In trying to understand the cultural evolution of language, scientists have observed that small, isolated linguistic communities often develop languages that have complex structures, elaborate and opaque morphology, rich patterns of agreement, and many irregularities.
It has also been suggested that such features of languages require long interactions in small, close-knit societies to develop.
By contrast, languages with large communities of speakers, such as Mandarin or English, appear to be structurally simpler.
But an apparently opposite pattern appears in relation to non-structural properties, such as word usage: languages with many speakers tend to have larger vocabularies. English, for example, has grown rapidly and is estimated to have many hundreds of thousands of words, including those with highly specialised and technical meanings.
Despite their frequent structural complexity, languages spoken by small numbers of speakers are typically assumed to have smaller vocabularies.
An analysis of Polynesian languages indicates, moreover, that larger linguistic communities both create more new words and lose fewer existing words over time.
These contrasting patterns pose a challenge for theories based on the cultural evolution of language.
Why does the size of a population of speakers have opposite effects on vocabulary and grammar?
Through computer simulations, a team of cognitive scientists at Cornell University in the US has have shown that ease of learning may explain the paradox. The research suggests that language, as well as other aspects of culture, may become simpler as the world becomes more interconnected.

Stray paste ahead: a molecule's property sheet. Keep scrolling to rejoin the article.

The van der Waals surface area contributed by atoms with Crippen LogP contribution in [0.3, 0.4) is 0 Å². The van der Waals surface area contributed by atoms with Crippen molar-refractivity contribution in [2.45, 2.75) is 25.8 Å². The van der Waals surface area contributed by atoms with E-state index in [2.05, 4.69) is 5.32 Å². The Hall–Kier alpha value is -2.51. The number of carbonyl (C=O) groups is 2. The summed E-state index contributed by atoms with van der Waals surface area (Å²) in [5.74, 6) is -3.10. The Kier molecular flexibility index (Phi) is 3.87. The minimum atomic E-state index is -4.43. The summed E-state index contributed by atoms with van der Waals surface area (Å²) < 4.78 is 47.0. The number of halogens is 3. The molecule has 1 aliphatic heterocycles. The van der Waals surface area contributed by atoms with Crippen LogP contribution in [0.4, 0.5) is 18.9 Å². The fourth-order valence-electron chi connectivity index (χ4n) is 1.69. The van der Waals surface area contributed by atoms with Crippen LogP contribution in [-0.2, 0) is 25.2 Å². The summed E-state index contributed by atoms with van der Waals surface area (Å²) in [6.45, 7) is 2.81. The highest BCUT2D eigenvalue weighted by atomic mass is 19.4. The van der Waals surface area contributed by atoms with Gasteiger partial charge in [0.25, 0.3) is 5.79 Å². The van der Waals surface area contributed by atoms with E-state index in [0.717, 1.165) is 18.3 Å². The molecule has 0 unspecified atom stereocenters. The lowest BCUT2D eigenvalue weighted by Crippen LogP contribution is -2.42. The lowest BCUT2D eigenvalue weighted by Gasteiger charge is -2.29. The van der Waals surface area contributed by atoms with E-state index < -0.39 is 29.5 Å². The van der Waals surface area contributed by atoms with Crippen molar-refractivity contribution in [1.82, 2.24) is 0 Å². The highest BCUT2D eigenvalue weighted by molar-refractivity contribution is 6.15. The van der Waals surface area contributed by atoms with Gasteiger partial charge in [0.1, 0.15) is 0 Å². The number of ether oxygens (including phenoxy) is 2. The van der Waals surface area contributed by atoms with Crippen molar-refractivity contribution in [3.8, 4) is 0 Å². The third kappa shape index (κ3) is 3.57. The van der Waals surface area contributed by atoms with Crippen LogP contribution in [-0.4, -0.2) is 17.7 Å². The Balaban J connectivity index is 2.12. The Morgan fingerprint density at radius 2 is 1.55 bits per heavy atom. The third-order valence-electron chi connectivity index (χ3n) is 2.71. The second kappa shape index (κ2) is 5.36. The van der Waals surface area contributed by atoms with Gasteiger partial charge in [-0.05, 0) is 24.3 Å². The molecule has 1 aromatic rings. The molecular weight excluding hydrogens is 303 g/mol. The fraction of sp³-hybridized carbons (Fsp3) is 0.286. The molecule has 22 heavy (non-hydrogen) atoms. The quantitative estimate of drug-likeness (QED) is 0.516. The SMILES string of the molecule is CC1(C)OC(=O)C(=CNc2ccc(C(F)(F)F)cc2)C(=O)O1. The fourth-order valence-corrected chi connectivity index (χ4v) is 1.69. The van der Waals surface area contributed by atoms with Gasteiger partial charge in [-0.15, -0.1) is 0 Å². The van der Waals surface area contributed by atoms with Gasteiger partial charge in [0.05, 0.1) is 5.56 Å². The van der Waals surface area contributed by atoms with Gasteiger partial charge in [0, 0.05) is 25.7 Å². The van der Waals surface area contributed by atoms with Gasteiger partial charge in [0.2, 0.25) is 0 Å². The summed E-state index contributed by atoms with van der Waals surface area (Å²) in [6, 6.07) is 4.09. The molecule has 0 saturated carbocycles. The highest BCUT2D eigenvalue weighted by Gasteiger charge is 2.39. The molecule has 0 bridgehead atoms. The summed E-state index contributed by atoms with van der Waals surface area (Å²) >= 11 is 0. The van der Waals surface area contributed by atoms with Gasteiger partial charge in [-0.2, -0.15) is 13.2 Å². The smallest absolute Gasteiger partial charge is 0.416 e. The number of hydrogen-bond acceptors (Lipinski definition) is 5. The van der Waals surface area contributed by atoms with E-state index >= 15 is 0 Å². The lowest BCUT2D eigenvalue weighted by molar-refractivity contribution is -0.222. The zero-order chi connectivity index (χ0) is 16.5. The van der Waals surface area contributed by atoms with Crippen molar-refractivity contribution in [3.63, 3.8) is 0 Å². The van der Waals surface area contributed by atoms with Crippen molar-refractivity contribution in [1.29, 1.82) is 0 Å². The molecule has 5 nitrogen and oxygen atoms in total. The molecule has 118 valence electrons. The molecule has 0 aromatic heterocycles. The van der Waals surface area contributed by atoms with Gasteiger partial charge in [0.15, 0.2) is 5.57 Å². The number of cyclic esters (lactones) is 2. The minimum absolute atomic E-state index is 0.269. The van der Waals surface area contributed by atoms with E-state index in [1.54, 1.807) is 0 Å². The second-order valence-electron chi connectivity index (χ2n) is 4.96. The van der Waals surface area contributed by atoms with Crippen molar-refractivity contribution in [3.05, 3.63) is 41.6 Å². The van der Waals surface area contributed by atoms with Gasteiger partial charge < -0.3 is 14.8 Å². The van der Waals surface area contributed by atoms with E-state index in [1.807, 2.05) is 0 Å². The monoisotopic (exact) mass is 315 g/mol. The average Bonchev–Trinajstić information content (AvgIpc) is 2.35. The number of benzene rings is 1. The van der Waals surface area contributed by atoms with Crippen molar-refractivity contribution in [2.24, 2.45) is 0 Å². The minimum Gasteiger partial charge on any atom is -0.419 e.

“We were able to show that whether something is easy to learn – like words – or hard to learn – like complex grammar – can explain these opposing tendencies,” says co-author Morten Christiansen.
The researchers hypothesised that words are easier to learn than aspects of morphology or grammar. “You only need a few exposures to a word to learn it, so it’s easier for words to propagate,” Christiansen explains.
But learning a new grammatical innovation requires a lengthier process, and that’s going to happen more readily in a smaller speech community, because each person is likely to interact with a large proportion of that community.
“If you have to have multiple exposures to, say, a complex syntactic rule, in smaller communities it’s easier for it to spread and be maintained in the population,” he says.
Conversely, in a large community, like a big city, one person will talk only to a small proportion the population. This means that only a few people might be exposed to a new complex grammar rule, making it harder for it to survive.
This mechanism can explain why all sorts of complex cultural conventions emerge in small communities: for example, the slang that developed in the intimate jazz world of 1940s New York City.
The simulations suggest that language, and possibly other aspects of culture, may become simpler as our world becomes increasingly interconnected. Christiansen says: “This doesn’t necessarily mean that all culture will become overly simple. But perhaps the mainstream parts will become simpler over time.”
Not all hope is lost for those who want to maintain complex cultural traditions, however. “People can self-organise into smaller communities to counteract that drive toward simplification,” he says.